While they may not agree on much, both pro-unions and right-to-work advocates would agree that workers should have legal basic rights in the workplace. Most Americans agree workers should be paid at least the minimum wage. And if they work more than 40 hours a week, employees should be paid overtime. Most American workers share the expectation that unemployment insurance will be available if they lose their jobs.
Though many of these protection are well known, some are not well understood, and there are many more ways in which the law protects employees in the United States.
Employees know that they are protected from workplace health and safety problems. Perhaps less known are the special rules for nail salon workers. Similarly, worker’s compensation is an example of a baseline benefit to cover injuries incurred on the job. More in-depth protections are provided for miners, longshoremen, and construction workers among others. And workers, in general, also are aware of anti-discrimination protections, but they may not be aware of whistleblower protection regulations.
24/7 Wall St. reviewed labor laws catalogued by the Department of Labor, consulted news reports, and spoke with experts from the National Employment Law Project to identify some of the laws, rights, and protections employees in the United States are entitled to.
Rules governing employer-employee relationships are often viewed as attacks on business owners. However, these laws serve to resolve tensions between employers and employees, and declines in labor standards have arguably eroded working conditions for everybody.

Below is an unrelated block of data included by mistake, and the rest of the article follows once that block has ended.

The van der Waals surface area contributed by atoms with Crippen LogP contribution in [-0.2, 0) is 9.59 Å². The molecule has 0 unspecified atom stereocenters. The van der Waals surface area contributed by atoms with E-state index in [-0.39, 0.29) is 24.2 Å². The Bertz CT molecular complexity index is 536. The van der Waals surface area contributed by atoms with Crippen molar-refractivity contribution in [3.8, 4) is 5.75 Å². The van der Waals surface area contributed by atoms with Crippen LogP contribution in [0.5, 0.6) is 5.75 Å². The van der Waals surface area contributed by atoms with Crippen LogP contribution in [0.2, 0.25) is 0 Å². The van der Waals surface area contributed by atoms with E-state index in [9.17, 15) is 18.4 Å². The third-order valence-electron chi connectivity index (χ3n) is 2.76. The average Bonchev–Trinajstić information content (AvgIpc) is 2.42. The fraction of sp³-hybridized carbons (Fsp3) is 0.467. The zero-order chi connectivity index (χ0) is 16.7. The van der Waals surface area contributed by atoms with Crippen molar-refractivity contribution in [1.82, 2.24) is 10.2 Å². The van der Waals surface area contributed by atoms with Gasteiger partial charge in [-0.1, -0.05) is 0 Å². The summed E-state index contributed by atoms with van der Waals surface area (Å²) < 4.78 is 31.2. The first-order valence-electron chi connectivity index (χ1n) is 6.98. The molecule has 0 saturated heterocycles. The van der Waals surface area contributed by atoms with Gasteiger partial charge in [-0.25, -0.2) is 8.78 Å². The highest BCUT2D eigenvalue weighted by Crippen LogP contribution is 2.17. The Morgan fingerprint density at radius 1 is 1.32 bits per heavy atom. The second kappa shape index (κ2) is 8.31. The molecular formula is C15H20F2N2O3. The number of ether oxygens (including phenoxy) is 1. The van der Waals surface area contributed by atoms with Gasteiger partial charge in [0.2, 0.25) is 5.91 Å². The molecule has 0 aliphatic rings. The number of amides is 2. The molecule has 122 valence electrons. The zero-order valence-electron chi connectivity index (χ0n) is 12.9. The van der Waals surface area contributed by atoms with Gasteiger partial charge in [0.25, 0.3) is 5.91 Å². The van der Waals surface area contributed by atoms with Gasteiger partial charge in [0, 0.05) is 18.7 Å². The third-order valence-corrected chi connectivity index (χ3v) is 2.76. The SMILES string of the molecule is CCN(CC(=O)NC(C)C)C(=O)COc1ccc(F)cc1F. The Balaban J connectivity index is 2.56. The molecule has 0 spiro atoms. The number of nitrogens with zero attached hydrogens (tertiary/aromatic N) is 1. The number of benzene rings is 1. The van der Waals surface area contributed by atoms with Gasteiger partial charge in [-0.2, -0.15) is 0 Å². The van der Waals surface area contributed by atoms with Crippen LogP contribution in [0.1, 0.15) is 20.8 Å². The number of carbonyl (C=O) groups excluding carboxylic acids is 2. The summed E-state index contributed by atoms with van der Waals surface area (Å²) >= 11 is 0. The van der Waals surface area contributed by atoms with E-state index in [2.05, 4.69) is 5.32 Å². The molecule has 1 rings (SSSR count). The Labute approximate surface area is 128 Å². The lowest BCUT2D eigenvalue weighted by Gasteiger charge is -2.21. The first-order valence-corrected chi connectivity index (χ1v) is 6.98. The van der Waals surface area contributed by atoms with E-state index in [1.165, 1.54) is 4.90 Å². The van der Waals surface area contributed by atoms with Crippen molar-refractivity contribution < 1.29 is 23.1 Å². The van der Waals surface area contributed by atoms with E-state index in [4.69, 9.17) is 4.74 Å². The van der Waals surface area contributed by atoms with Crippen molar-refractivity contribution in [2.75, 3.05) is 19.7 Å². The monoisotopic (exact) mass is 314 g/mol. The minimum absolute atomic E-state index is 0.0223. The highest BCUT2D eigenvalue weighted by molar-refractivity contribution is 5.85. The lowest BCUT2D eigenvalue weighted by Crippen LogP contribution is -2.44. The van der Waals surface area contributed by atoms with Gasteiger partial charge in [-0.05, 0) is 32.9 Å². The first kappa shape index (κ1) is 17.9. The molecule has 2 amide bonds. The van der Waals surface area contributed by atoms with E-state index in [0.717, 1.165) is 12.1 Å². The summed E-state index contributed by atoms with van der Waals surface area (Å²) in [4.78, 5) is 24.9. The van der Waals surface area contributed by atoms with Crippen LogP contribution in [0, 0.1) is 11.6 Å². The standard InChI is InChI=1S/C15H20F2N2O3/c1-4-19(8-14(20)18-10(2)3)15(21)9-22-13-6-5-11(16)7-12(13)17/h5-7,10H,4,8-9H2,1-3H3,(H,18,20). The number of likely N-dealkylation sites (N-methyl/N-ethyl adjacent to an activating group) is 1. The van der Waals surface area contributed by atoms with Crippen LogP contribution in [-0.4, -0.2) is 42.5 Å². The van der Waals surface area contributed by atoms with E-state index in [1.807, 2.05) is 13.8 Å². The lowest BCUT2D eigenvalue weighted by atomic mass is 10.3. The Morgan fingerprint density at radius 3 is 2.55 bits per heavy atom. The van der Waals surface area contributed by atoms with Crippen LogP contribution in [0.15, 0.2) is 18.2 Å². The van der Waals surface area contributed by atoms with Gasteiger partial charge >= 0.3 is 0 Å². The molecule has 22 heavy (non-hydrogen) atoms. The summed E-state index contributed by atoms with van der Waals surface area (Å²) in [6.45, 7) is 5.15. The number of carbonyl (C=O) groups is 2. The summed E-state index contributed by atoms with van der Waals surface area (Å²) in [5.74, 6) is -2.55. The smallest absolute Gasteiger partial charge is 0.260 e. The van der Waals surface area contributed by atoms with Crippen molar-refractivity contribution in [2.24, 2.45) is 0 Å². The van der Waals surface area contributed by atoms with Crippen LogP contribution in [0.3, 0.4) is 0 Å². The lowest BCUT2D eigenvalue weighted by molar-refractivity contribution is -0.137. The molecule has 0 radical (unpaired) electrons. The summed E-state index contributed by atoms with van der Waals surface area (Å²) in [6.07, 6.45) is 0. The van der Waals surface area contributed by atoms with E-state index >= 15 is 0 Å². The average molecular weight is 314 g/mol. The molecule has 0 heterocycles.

In an interview with 24/7 Wall St, Catherine Ruckelshaus, general counsel with the National Employment Law Project, explained that the ongoing decline in unionization rates, for example, has resulted in not just lower labor standards, but also strife in the workplace.
“A union provides that sort of ongoing monitoring and managing of workplace questions and culture that can sometimes really help an employer,” she said. Human resource departments help provide some of these services, but as Ruckelshaus noted, “oftentimes HR departments are seen as being aligned with the employer, and so sometimes workers don’t trust them or they feel like it’s where problems go to die as opposed to helping them resolve.”
Approximately 20.1% of workers were members of unions in 1983 (the first year for which data is available), versus 10.5% today. According to Ruckelshaus, the shift away from traditionally unionized manufacturing jobs to often lower paid hospitality and service sector work has contributed to the decline of unions, which in turn has hurt labor standards. While unions continue to decline at the national level, some states remain union strongholds. Here are the states with the strongest and weakest unions.